Brushfire Plague:  Currently just 99 cents for the Kindle version.
Brushfire Plague: Reckoning:  Book 2 in the series/

Couple being a good neighbor with strong primary defenses and you have a winning combination. Here are some items to consider as you build up your fortress.

One Second After:  For many, this novel was a game changer that convinced them of the need to be prepared. It is a story in which one man struggles to save his family and his small North Carolina town after America loses a war based upon an Electro Magnetic Pulse (EMP) used as a weapon.  It could happen.  If you have not read this book, you really should.  (Note that the paperback version is less in cost than the Kindle version.  These days I am seeing that more and more.)  There is also a sequel, One Year After, which is also a good read.

The Road:  In addition, if you have not read The Road and would prefer a movie instead, the DVD is reasonably priced and also available for streaming.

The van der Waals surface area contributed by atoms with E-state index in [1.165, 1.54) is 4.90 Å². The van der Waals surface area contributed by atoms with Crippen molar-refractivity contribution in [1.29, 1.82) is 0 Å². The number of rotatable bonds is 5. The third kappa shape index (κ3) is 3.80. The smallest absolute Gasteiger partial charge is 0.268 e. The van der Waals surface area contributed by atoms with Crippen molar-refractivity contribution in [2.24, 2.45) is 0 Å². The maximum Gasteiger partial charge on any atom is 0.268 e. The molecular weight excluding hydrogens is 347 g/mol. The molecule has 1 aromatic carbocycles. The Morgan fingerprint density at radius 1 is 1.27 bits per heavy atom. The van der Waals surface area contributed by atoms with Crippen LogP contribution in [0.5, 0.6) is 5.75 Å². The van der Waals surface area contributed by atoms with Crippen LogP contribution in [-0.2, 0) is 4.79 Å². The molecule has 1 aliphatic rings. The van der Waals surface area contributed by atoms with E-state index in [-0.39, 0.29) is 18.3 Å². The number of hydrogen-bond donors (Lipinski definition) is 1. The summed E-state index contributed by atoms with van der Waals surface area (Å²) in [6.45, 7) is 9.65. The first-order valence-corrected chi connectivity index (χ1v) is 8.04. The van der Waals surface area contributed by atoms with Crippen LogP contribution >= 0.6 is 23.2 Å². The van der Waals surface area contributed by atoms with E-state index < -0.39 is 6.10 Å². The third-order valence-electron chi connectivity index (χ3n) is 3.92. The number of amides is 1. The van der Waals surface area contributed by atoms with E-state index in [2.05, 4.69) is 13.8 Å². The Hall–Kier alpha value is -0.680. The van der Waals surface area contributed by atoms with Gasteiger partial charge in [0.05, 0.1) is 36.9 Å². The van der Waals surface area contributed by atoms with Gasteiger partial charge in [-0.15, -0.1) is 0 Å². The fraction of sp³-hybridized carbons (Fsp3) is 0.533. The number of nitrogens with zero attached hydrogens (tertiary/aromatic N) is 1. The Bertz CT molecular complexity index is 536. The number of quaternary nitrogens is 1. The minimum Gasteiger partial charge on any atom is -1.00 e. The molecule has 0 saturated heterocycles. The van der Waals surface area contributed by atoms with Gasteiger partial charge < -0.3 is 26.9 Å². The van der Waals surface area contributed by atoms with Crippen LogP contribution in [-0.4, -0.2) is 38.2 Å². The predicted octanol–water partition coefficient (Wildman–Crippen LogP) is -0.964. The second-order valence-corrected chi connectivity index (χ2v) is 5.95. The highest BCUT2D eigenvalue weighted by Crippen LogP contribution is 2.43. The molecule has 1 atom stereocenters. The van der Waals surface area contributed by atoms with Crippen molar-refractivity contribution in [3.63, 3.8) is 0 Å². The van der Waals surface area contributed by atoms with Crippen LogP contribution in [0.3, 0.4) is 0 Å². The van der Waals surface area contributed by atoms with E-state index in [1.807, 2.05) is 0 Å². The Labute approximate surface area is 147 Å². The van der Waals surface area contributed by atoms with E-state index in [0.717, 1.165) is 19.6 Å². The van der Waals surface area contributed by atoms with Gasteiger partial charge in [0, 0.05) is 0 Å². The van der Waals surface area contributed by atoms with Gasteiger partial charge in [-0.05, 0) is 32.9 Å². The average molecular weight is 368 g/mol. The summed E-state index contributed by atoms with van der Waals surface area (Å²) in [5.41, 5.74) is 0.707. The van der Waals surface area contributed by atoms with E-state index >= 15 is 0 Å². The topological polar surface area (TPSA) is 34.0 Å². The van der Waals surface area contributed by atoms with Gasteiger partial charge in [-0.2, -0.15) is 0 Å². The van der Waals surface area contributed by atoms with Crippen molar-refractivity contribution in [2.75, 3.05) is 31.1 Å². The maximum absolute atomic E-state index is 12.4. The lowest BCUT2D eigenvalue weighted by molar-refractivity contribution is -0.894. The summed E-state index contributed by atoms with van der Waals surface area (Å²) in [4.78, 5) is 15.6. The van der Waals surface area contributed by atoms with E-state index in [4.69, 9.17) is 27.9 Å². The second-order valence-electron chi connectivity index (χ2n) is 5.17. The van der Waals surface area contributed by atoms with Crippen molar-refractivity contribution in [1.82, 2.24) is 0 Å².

Dorcy LED Wireless Motion Sensor Flood Lite: This light is awesome. I use mine downstairs and when I get up in the middle of the night, it comes on automatically. It is quite unobtrusive and gives off a ton of light.  I own two of these flood lights.  Runs for a year on 3 D size batteries.

Sabre Family Home & Property Protection Pepper Spray:  This small fire extinguisher-style pepper spray delivers a strong blast covering an entire doorway. Offering extremely practical protection, SABRE provides distance from your threat with its 30 foot range.  I like that it includes a wall mount.